Alternative Root Server

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Alternative Root Servers or the Alternative Domain Servers are a kind of practice which is in effect as a part to create an Internet outside the official Internet. The control of the official Internet is mostly in the hands of the Internet Corporation for Assigned Names and Numbers (ICANN) which is a government sanction private organization of the United States. ICANN has full control over the ‘root’ server, which is nothing but a file on a computer which is kept at Herndon, Virginia. This file works as the official list of domain names on the Internet. [1]

How do the Alternative Root Servers operate?

The Alternative root server operates by reproducing the information that is available in the root server. It reproduces the entire information in the root server and adds some extra unsanctioned addresses to the list. When the Internet users reconfigure their browsers with a view to point towards an alternate root server, it creates an entire new network. Through this new network one can also access the Internet under Internet Corporation for Assigned Names and Numbers (ICANN). [1]

History of Alternative Root Servers

The Alternative Root Servers have been in existence since the year 1995. It came into existence especially when several groups of Internet users found out that they didn’t had any more choices available than the .com, .org and so on. These users came forward with a way through which they could put to use their technical knowledge about using the existing namespace. The regulation of the Alternative Root Servers was handed to the Internet Corporation for Assigned Names and Numbers (ICANN). In the year 2001, ICANN came up with seven new Top level Domains or TLDs. [1]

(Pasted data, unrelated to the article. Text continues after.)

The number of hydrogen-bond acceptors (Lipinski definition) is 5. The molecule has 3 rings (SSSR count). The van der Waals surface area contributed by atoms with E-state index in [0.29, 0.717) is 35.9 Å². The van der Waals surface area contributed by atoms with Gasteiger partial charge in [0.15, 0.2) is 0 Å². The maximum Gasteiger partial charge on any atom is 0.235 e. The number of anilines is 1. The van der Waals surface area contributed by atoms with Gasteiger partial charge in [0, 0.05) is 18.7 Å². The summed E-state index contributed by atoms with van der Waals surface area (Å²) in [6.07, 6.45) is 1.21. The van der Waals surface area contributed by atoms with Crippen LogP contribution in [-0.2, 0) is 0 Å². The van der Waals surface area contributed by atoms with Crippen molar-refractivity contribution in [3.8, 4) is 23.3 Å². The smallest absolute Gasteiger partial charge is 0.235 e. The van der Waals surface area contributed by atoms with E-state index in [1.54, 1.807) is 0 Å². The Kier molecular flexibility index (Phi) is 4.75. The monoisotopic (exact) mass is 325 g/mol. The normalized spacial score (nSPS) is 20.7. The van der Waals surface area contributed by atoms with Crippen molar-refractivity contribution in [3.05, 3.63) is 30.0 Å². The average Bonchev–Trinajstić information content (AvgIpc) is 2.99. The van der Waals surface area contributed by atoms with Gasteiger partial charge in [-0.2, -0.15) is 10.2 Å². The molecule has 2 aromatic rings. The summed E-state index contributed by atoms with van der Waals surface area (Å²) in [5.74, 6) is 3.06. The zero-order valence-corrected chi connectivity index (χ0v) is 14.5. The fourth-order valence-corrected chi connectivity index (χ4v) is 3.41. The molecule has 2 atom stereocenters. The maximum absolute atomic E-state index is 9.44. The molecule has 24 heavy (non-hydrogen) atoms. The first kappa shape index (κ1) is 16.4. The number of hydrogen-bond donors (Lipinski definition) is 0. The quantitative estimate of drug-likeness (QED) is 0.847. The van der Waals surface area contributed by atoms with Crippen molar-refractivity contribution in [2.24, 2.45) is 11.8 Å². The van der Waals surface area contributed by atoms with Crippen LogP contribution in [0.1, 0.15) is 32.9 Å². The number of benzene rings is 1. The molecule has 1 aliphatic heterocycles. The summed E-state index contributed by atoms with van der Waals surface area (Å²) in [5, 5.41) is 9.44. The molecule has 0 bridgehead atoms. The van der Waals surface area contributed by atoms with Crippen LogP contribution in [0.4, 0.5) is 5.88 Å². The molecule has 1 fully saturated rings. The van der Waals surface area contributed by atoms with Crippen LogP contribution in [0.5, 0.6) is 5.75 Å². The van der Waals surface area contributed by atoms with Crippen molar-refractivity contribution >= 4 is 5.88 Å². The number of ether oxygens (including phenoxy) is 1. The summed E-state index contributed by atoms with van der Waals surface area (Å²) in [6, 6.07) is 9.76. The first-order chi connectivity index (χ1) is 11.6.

The number of Alternative Root Servers in existence

Currently, there are 15 Alternative Root Servers in existence. The operators of these servers range from the non-commercial collectives such as the OpenNIC or the outlawed libertarian free marketers. Of these, the Name.Space co-operates with the two shared alternative root networks which are known as the PacificRoot and the Open Root Server Confederation or the ORSC. The data doesn’t come easily on the alternate namespaces. There is also a lot of difficulty on the use of data of alternate namespaces as it is far from being conclusive. The number of people using the Alternative Root Servers ranges from 5% - 30%. In technical terms, there is no set limit for the amount of TLDs that can operate simultaneously. [1]

Alternative Root server and ICANN

The Internet Corporation for Assigned Names and Numbers (ICANN) governs the Alternative Root Server. It maintains a well as operates the Alternative Root Server from Virginia with the help of the Network Solutions or NSI. [2]

References